Are we about to enter a new touchy-feely era in hiring? New research says employers value “emotional intelligence” over IQ in job applicants.
According to a new survey from CareerBuilder, 34% of hiring managers said they’re placing greater emphasis on emotional intelligence in hiring and promotion decisions these days. Seventy-one percent said they value emotional intelligence in an employee more than IQ.
The poll indicates that emotional intelligence — defined by CareerBuilder as “a person’s ability to control emotions, to sense, understand and react to others’ emotions, and manage relationships” — allows workers to:
- stay calm under pressure
- resolve conflict effectively
- show empathy to their team members and react accordingly
- lead by example, and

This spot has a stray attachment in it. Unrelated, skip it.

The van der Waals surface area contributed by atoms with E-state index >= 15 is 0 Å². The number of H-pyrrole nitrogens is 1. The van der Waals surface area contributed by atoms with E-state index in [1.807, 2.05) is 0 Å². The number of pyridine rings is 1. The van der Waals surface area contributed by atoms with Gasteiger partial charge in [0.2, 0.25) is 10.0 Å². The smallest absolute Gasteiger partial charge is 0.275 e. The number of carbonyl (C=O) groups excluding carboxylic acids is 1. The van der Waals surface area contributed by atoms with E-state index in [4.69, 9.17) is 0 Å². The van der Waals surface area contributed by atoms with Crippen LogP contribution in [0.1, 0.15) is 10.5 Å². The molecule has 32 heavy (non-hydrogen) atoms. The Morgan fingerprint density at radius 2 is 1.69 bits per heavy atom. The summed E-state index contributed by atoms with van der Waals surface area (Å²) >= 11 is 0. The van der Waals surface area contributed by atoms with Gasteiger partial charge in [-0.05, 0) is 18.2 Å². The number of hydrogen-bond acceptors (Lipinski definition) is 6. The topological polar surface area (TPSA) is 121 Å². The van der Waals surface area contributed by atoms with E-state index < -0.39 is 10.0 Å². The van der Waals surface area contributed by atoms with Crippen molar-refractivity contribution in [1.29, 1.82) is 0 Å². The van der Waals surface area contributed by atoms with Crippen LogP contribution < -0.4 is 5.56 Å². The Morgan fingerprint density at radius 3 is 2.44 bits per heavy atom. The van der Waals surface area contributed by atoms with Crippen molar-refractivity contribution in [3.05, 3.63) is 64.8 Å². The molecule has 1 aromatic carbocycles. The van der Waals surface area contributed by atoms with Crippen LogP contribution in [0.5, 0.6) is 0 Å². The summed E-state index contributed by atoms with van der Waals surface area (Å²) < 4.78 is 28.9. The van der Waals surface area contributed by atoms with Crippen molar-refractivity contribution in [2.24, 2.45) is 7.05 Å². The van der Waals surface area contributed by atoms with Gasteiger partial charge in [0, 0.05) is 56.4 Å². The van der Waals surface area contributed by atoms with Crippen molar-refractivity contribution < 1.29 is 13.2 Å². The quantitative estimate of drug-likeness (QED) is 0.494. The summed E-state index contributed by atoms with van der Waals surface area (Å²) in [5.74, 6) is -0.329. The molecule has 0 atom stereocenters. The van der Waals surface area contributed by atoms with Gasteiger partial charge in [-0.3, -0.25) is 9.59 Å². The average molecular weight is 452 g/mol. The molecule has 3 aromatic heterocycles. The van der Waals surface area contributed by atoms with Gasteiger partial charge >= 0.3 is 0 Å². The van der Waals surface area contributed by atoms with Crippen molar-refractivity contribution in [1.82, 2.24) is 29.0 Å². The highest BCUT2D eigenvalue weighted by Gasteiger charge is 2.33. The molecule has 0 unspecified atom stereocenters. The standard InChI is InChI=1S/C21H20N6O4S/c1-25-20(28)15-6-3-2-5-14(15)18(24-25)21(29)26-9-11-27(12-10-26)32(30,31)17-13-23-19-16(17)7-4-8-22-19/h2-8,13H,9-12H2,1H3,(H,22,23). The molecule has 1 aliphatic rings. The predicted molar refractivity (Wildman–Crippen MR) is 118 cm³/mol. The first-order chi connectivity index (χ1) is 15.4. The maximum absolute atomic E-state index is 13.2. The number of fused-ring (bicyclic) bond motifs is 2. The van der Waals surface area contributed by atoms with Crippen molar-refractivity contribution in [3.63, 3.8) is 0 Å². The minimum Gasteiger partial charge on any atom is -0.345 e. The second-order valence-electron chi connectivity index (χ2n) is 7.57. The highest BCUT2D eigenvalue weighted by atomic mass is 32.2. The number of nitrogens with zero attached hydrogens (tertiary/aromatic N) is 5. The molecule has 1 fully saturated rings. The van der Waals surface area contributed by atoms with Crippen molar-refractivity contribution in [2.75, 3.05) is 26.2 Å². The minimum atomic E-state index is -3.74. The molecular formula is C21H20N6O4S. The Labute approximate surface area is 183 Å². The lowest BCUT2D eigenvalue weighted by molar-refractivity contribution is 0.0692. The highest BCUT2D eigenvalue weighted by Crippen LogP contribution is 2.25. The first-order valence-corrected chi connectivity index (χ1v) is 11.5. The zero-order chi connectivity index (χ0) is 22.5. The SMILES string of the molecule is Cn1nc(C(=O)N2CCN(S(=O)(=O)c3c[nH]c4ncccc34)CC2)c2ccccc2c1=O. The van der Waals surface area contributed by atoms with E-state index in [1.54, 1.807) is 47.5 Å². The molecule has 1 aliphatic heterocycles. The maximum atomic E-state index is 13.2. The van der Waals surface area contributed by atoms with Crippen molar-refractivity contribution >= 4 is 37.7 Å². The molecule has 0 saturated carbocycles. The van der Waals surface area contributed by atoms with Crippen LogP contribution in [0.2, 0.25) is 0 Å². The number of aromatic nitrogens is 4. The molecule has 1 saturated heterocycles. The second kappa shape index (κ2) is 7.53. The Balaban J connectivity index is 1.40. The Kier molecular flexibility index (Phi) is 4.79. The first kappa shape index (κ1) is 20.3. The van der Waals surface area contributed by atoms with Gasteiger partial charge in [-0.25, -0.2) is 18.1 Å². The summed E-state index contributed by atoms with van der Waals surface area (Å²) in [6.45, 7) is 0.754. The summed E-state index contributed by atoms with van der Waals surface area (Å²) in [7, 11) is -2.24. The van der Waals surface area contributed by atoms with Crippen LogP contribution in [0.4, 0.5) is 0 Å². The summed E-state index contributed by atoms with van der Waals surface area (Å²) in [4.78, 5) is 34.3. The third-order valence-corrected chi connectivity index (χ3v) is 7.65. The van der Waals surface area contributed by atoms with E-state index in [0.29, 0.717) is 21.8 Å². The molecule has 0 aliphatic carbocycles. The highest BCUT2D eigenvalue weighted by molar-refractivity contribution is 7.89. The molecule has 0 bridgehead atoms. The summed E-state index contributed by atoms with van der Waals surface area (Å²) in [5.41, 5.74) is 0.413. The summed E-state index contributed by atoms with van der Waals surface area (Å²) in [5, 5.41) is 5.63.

- make more thoughtful business decisions.
What are the behaviors and qualities of those with high EI?
Survey participants said:
- they admit and learn from their mistakes
- they can keep emotions in check and have thoughtful discussions on tough issues
- they listen as much or more than they talk
- they take criticism well, and
- they show grace under pressure.
That all sounds good to us. HR’s new challenge: What questions will you ask applicants to find out if they have those qualities?